Today in El Diario: Mexican Protesters Blast Drug Wars, Prefer 'Kisses, Not Bullets'
More than 100 people marched with signs and drums from the Mexican Consulate to the United Nations on Sunday, to ask the powers that be to bring a halt to the drug-gang violence plaguing the Aztec nation, the Spanish-language newspaper reports.
The march in New York City was part of a coordinated international protest: There were also marches in 42 Mexican cities and 20 foreign ones in which citizens and supporters pleaded for peace and justice and a halt to the bloodshed of the drug war.
The march began with an indigenous prayer honoring Mother Earth. Then, members of the Coatlicue theater held posters saying, "Enough blood, already," "Peace in Mexico," and "Kisses, not bullets."
"I'm suffering because of what's happening in my country," Francisca Rivas, a Chiapas native, told the newspaper. "Mexico is falling apart. The violence has claimed the lives of thousands of innocent people. It's the time that we come together and say, "Enough!"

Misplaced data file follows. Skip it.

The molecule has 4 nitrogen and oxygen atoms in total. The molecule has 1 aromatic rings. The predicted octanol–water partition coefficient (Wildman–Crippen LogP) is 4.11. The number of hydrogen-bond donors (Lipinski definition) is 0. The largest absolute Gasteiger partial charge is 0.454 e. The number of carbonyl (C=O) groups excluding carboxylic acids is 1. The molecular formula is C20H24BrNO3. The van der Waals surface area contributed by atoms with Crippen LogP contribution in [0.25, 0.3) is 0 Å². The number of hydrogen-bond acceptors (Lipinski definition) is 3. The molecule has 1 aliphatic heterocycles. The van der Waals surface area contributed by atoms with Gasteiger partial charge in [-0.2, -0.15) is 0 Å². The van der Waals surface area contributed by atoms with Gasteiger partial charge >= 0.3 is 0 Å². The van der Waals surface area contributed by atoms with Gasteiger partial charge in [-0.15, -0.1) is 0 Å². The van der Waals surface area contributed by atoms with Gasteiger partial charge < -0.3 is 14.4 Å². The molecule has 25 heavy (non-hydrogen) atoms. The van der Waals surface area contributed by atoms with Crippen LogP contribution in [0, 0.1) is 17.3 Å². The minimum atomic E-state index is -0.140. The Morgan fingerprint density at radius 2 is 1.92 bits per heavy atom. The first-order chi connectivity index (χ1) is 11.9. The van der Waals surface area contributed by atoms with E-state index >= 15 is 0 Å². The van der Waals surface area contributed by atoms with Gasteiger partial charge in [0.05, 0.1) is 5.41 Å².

Monserrat Mendez Alvarez, who helped organize the event, explained the movement's symbolism: "We left from the consulate because that represents Mexican soil, and then marched toward the United Nations, because that represents justice and peace on a global level."
Reyna Garcia told the paper that she wished more people had attended, saying, "I'm sad about today because so many Mexicans live in the area, but so few came out to ask for an end to violence in our dear Mexico."
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